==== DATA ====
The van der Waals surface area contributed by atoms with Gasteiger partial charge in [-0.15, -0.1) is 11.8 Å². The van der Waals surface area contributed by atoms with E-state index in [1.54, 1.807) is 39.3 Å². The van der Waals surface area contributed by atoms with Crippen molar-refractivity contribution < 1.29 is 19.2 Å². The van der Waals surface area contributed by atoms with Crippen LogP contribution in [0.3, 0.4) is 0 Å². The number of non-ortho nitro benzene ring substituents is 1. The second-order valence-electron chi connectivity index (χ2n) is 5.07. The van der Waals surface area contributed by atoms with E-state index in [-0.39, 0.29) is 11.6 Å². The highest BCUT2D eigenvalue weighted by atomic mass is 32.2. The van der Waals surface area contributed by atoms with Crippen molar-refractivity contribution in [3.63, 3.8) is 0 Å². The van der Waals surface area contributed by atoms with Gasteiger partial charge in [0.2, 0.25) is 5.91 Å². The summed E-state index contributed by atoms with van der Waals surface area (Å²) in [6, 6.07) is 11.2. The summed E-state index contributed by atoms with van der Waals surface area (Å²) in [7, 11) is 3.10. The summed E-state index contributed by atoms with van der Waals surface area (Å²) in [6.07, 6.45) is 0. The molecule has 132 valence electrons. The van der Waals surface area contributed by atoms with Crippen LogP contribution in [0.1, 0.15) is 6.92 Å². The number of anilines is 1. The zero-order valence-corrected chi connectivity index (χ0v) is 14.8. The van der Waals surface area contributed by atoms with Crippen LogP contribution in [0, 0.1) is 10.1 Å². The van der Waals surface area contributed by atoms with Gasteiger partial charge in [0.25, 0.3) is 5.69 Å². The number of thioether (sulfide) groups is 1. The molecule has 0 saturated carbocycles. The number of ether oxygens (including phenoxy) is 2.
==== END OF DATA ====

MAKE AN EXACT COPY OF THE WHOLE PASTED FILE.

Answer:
The van der Waals surface area contributed by atoms with Gasteiger partial charge in [-0.15, -0.1) is 11.8 Å². The van der Waals surface area contributed by atoms with E-state index in [1.54, 1.807) is 39.3 Å². The van der Waals surface area contributed by atoms with Crippen molar-refractivity contribution < 1.29 is 19.2 Å². The van der Waals surface area contributed by atoms with Crippen LogP contribution in [0.3, 0.4) is 0 Å². The number of non-ortho nitro benzene ring substituents is 1. The second-order valence-electron chi connectivity index (χ2n) is 5.07. The van der Waals surface area contributed by atoms with E-state index in [-0.39, 0.29) is 11.6 Å². The highest BCUT2D eigenvalue weighted by atomic mass is 32.2. The van der Waals surface area contributed by atoms with Crippen molar-refractivity contribution in [3.63, 3.8) is 0 Å². The van der Waals surface area contributed by atoms with Gasteiger partial charge in [0.2, 0.25) is 5.91 Å². The summed E-state index contributed by atoms with van der Waals surface area (Å²) in [6, 6.07) is 11.2. The summed E-state index contributed by atoms with van der Waals surface area (Å²) in [7, 11) is 3.10. The summed E-state index contributed by atoms with van der Waals surface area (Å²) in [6.07, 6.45) is 0. The molecule has 132 valence electrons. The van der Waals surface area contributed by atoms with Crippen LogP contribution in [0.1, 0.15) is 6.92 Å². The number of anilines is 1. The zero-order valence-corrected chi connectivity index (χ0v) is 14.8. The van der Waals surface area contributed by atoms with Crippen LogP contribution in [0, 0.1) is 10.1 Å². The van der Waals surface area contributed by atoms with Gasteiger partial charge in [0.25, 0.3) is 5.69 Å². The number of thioether (sulfide) groups is 1. The molecule has 0 saturated carbocycles. The number of ether oxygens (including phenoxy) is 2.